Miracle Cure

As I may have mentioned, I came back from London with a lurgy, which has proved rather more debilitating than normal – I spent the weekend alternating between feeling sorry for myself and attempting to cough up a tonsil, neither of which really make for entertaining blogging. Today, I had to be in Bigtown, lurgy or no lurgy. I thought I’d take a side trip to Aldi for some Manuka honey, because twitter had declared it the cure for all ills, and while I’m not sure it’s necessarily that effective I had managed to dig up enough pseudoscience on the internet to at least delude my brain into arranging some beneficial placebo effects. All was going well – sun shining, birds singing, spring springing – until I reached the outskirts of Bigtown when the sensation of suddenly riding through treacle, combined with an extra death rattle from my rack, alerted me to the fact that my back tyre had gone completely flat. Although I now have a beautiful tool roll with all the bits I needed to repair a puncture, I had managed to forget my pump. The nearest garage’s air pumps were out of order, so that meant going the rest of the way into town on foot – I had forgotten just how slow and tedious walking is when you’re used to zipping around on a bike. I got to my destination rather hot, bothered, weary … and, as I realised as I turned in the gate, no longer feeling ill. Whether it was the bike ride or the walk of shame, or just the passage of time, the lurgy had somehow eased its death grip on my throat. I think that I’d have preferred dosing myself with honey, on the whole.

At this point I should have loved to have said that I then borrowed a pump and repaired the puncture with practised ease – but I have to confess that I just wheeled the bike on to the bike shop and shelled out for a new inner tube and outsourced all the swearing at my tyres that refitting them entails. I’d be more embarrassed about this, if I wasn’t the 4th person to come in that day with a flat tyre. It seems that, while hedge-cutting season is long over, drinking outdoors season has only just begun and the paths and roads and verges all sparkle with celebratory bucky bottle shards as a result.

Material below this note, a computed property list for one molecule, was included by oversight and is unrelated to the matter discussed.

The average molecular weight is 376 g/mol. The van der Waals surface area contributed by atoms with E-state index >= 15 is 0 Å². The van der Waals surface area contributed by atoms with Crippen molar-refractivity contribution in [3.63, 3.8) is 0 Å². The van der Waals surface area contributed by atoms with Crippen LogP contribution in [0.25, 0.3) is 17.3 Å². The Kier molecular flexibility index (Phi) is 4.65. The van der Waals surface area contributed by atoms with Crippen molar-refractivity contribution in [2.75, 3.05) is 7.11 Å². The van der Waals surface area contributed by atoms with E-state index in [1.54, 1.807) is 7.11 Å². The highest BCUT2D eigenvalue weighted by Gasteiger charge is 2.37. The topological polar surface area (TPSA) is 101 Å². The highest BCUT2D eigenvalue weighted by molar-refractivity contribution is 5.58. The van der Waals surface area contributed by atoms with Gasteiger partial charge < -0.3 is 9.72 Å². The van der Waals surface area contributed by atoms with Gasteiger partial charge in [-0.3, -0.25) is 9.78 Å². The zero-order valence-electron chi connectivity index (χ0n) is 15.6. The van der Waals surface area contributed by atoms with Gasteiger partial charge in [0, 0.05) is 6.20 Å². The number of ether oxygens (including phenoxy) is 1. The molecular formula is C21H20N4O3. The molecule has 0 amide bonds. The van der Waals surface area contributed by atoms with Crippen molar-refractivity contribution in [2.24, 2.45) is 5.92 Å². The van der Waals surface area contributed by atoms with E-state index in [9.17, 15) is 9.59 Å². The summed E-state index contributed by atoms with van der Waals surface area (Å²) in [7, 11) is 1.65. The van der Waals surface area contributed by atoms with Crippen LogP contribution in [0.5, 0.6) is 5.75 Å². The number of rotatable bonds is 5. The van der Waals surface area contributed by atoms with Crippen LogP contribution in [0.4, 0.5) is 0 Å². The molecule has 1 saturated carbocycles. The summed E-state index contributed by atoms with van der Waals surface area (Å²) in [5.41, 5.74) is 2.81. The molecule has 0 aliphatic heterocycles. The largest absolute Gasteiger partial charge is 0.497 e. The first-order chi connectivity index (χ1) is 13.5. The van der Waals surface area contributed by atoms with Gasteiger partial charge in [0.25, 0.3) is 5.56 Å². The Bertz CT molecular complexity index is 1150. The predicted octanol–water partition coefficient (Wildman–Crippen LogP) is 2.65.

In other news, the cough has started up again.



6 Responses to Miracle Cure

  1. John Gibson says:

    I feel for you. It’s bad enough with the lurgy, but then to get a flat when you are nearly there is beyond the pale. Get well soon.

  2. velovoiceblogspot says:

    Reading along, I was prepared to conclude that the effort of pushing your bike into town “burned the lurgy out”*. Sad to hear that is not the case.

    Get well soon.

    * My partner swears by this. He rarely gets colds (which I put down to not using public transport) but when he does start to get the early signs e.g. sore throat, he pushes himself extra hard on his 6-mile commute. He swears it “kills the cold”. I am not convinced but prepared to concede it (or some other unidentified factor) works for him.

  3. disgruntled says:

    @John – it would have been worse had I been half way there …
    @velovoice – I’m a great believer in burning the lurgy out (or more likely drowning it – a miserable soaking wet ride seems to do it usually) and do very rarely get colds but this one seems to have settled well into my lungs

  4. Bob says:

    Hope you feel less “lurgi-ish” soon.
    It’s been decades since I’ve changed a flat on a bike. Just as soon take it to a shop, especially if it’s the back tire. Too many hindrances.

  5. CJ says:

    Broken glass in the road is so annoying, I used to fall prey to it all the time when I cycled to work in central Bristol. Hope you’re feeling completely better soon, I’ve heard good things about Manuka honey too, haven’t tried it yet though.

  6. disgruntled says:

    @Bob – it’s rare that I get a flat within walking distance of a bike shop so it was a rare luxury
    @CJ – unfortunately Aldi is down a rather hostile road for cycling so I still haven’t managed the trip down there. I did look in the health food shop but was put off by the eye-watering prices

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